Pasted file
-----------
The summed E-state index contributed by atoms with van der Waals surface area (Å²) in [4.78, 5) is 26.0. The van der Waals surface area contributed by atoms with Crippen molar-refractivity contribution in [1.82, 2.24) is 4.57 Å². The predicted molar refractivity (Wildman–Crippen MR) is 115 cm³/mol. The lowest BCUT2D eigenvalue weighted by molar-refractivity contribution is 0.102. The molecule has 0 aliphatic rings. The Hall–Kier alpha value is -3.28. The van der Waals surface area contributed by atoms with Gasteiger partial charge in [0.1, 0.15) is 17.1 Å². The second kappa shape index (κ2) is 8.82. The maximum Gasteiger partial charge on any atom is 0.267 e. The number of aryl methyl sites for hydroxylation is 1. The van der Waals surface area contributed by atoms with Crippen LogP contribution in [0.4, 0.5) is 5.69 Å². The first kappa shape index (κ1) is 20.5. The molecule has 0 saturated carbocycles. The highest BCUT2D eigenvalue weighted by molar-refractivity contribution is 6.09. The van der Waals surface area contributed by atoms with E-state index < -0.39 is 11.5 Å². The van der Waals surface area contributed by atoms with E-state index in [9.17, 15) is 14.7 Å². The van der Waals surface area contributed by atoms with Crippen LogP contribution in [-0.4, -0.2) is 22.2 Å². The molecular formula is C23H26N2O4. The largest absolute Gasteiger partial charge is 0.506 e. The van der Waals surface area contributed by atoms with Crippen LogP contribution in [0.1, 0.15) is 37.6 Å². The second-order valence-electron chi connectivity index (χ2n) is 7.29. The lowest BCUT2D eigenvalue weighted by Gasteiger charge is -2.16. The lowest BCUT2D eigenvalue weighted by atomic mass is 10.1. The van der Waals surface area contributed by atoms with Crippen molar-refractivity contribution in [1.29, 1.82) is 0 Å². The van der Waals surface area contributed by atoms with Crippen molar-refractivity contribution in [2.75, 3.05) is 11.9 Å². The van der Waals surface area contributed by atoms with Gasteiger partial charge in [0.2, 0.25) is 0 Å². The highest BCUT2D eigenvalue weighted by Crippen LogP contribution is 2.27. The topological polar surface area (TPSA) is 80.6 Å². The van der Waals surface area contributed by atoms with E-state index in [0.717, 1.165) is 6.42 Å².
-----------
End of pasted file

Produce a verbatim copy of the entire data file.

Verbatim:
The summed E-state index contributed by atoms with van der Waals surface area (Å²) in [4.78, 5) is 26.0. The van der Waals surface area contributed by atoms with Crippen molar-refractivity contribution in [1.82, 2.24) is 4.57 Å². The predicted molar refractivity (Wildman–Crippen MR) is 115 cm³/mol. The lowest BCUT2D eigenvalue weighted by molar-refractivity contribution is 0.102. The molecule has 0 aliphatic rings. The Hall–Kier alpha value is -3.28. The van der Waals surface area contributed by atoms with Gasteiger partial charge in [0.1, 0.15) is 17.1 Å². The second kappa shape index (κ2) is 8.82. The maximum Gasteiger partial charge on any atom is 0.267 e. The number of aryl methyl sites for hydroxylation is 1. The van der Waals surface area contributed by atoms with Crippen LogP contribution in [0.4, 0.5) is 5.69 Å². The first kappa shape index (κ1) is 20.5. The molecule has 0 saturated carbocycles. The highest BCUT2D eigenvalue weighted by molar-refractivity contribution is 6.09. The van der Waals surface area contributed by atoms with E-state index < -0.39 is 11.5 Å². The van der Waals surface area contributed by atoms with E-state index in [9.17, 15) is 14.7 Å². The van der Waals surface area contributed by atoms with Crippen LogP contribution in [-0.4, -0.2) is 22.2 Å². The molecular formula is C23H26N2O4. The largest absolute Gasteiger partial charge is 0.506 e. The van der Waals surface area contributed by atoms with Crippen LogP contribution in [0.1, 0.15) is 37.6 Å². The second-order valence-electron chi connectivity index (χ2n) is 7.29. The lowest BCUT2D eigenvalue weighted by Gasteiger charge is -2.16. The lowest BCUT2D eigenvalue weighted by atomic mass is 10.1. The van der Waals surface area contributed by atoms with Crippen molar-refractivity contribution in [1.29, 1.82) is 0 Å². The van der Waals surface area contributed by atoms with Crippen molar-refractivity contribution in [2.75, 3.05) is 11.9 Å². The van der Waals surface area contributed by atoms with Gasteiger partial charge in [0.2, 0.25) is 0 Å². The highest BCUT2D eigenvalue weighted by Crippen LogP contribution is 2.27. The topological polar surface area (TPSA) is 80.6 Å². The van der Waals surface area contributed by atoms with E-state index in [0.717, 1.165) is 6.42 Å².